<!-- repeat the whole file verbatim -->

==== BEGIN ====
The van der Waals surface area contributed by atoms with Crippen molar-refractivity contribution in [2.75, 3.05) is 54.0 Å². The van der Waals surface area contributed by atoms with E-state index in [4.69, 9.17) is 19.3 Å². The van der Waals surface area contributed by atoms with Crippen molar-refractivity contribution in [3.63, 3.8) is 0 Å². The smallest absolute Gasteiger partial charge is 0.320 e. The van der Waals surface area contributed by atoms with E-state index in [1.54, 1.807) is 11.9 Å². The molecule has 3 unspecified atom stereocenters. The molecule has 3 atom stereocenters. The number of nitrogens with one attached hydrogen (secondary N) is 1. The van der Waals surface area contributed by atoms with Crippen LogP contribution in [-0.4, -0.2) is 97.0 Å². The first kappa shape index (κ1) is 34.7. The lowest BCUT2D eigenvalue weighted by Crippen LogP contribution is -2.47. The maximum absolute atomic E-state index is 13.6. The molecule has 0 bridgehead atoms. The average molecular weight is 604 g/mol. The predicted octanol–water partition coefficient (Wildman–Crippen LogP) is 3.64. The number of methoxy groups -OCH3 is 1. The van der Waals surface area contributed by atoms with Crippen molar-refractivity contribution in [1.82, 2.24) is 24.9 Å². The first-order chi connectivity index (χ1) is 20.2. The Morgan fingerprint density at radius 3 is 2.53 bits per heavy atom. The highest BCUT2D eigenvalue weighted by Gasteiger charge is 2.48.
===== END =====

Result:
The van der Waals surface area contributed by atoms with Crippen molar-refractivity contribution in [2.75, 3.05) is 54.0 Å². The van der Waals surface area contributed by atoms with E-state index in [4.69, 9.17) is 19.3 Å². The van der Waals surface area contributed by atoms with Crippen molar-refractivity contribution in [3.63, 3.8) is 0 Å². The smallest absolute Gasteiger partial charge is 0.320 e. The van der Waals surface area contributed by atoms with E-state index in [1.54, 1.807) is 11.9 Å². The molecule has 3 unspecified atom stereocenters. The molecule has 3 atom stereocenters. The number of nitrogens with one attached hydrogen (secondary N) is 1. The van der Waals surface area contributed by atoms with Crippen LogP contribution in [-0.4, -0.2) is 97.0 Å². The first kappa shape index (κ1) is 34.7. The lowest BCUT2D eigenvalue weighted by Crippen LogP contribution is -2.47. The maximum absolute atomic E-state index is 13.6. The molecule has 0 bridgehead atoms. The average molecular weight is 604 g/mol. The predicted octanol–water partition coefficient (Wildman–Crippen LogP) is 3.64. The number of methoxy groups -OCH3 is 1. The van der Waals surface area contributed by atoms with Crippen molar-refractivity contribution in [1.82, 2.24) is 24.9 Å². The first-order chi connectivity index (χ1) is 20.2. The Morgan fingerprint density at radius 3 is 2.53 bits per heavy atom. The highest BCUT2D eigenvalue weighted by Gasteiger charge is 2.48.